I am not lying to you when I say I got real joy from sneaking my kids' candy from their trick-or-treat bags when they were little. Especially since their candy was plentiful and fun-sized, so they wouldn't be able to catch me and I figured the calories from mini Snickers didn't count. Also who wants to commit to one flavor of chocolate when you can have four? It seems like one of those universal pleasures, eating mini Halloween chocolate bars, that everyone can enjoy. Everyone, except for apparently one person who wrote a PSA asking neighbors not to buy "cheap" Halloween candy. And, perhaps unsurprisingly, Twitter was all over it.
Twitter user @BestofNextdoor recently shared a message that was initially posted to the Rancho Cucamonga Neighborhood Watch Facebook page in California, but has since been deleted from a concerned member. Someone who takes Halloween dead serious, apparently. Or at least the consumption of ~*quality*~ Halloween candy that is apparently the right of all children who knock on doors in this "affluent" community.
"Over the last three years, I've noticed candy stock has become more and more diluted with cheap candy," the PSA read, according to @BestofNexdoor's screenshot. "I don't know if this trend is the result of higher bills or even the new constructions, but somehow cheap Halloween candy has infiltrated our community and it has to stop."
The candy crusader went on to point out that cheap candy might be fine for other communities (and I feel like people living in those other communities read that and were like, Hey!), Rancho Cucamonga is simply a cut above the rest and needs to do better. No "Dum Dums, Smarties, or Jolly Ranchers," if you please. And if you are wondering what you should be putting out if you are one of the muckity-mucks living in Rancho Cucamonga, don't worry this person will tell you...
"We are an affluent neighborhood and this status should be reflected in our candy provisions for Halloween," the PSA continued. "Standard, full or KING-size candy is the bar (pun-intended) we set for our community on Halloween. Just keep in mind that 4 or 6 of those fun-size bars equate to a standard-size bar when you dole out that candy to trick or treaters. And please, for God's sake, leave those Peep candies alone. No one, and I mean NO ONE, wants those terrible marshmallow tragedies." (Whoever this person is, they might not be totally wrong about Peeps. No thank you every day of the week, although I might be alone in this one.)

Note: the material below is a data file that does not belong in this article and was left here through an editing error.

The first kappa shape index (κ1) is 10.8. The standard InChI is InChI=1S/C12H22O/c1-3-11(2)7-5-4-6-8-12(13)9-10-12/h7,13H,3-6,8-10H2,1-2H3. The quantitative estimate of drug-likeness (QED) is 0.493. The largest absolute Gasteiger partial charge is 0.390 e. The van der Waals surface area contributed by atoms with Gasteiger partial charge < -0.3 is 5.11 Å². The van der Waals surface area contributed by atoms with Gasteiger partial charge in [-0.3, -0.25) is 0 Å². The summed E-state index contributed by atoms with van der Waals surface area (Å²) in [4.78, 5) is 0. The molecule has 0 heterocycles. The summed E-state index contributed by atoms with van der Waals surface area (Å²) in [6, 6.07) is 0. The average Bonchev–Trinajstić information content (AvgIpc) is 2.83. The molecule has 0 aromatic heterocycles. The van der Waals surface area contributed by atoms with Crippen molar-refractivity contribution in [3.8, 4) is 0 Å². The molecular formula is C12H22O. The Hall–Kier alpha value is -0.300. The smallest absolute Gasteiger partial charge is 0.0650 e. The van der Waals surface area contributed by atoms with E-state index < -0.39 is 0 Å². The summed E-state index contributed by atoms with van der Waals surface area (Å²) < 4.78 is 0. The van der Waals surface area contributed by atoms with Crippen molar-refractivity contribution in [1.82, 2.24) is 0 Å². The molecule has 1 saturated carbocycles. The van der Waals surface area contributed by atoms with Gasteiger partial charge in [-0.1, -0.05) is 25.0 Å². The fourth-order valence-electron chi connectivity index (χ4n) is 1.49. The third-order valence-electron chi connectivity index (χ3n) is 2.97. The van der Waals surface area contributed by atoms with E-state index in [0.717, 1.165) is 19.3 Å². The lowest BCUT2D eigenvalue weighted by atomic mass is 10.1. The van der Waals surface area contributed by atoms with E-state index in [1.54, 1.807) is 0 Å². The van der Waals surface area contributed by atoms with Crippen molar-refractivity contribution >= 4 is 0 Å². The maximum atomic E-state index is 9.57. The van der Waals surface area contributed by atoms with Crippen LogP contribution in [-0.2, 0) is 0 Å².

But here's where things go a little off the rails. The candy crusader moves on to attack the elderly for giving out money. Let that sink in for a moment. Apparently if they are going to give out money they are expected to "throw some quarters in there" unless they want their house to be skipped by the child-sized entrepreneurs who are ruthlessly scouting the neighborhood for their best opportunity. "It's a calculated loss to trick or treaters after you adjust for inflation and the opportunity cost of what they could have received elsewhere if they just skipped your house," the PSA read.
This post has elicited a strong response from Twitter users, most of whom are of the mindset that this is entitlement at its worst. As one user wrote, "Candy Karen is not having it anymore with these weak-a** selections when she steals her kids’ Halloween loot!" Meanwhile, another smartly suggested, "Sounds like the neighborhood kids got together to send a message."
One can only hope this note was a Halloween trick instead of a treat.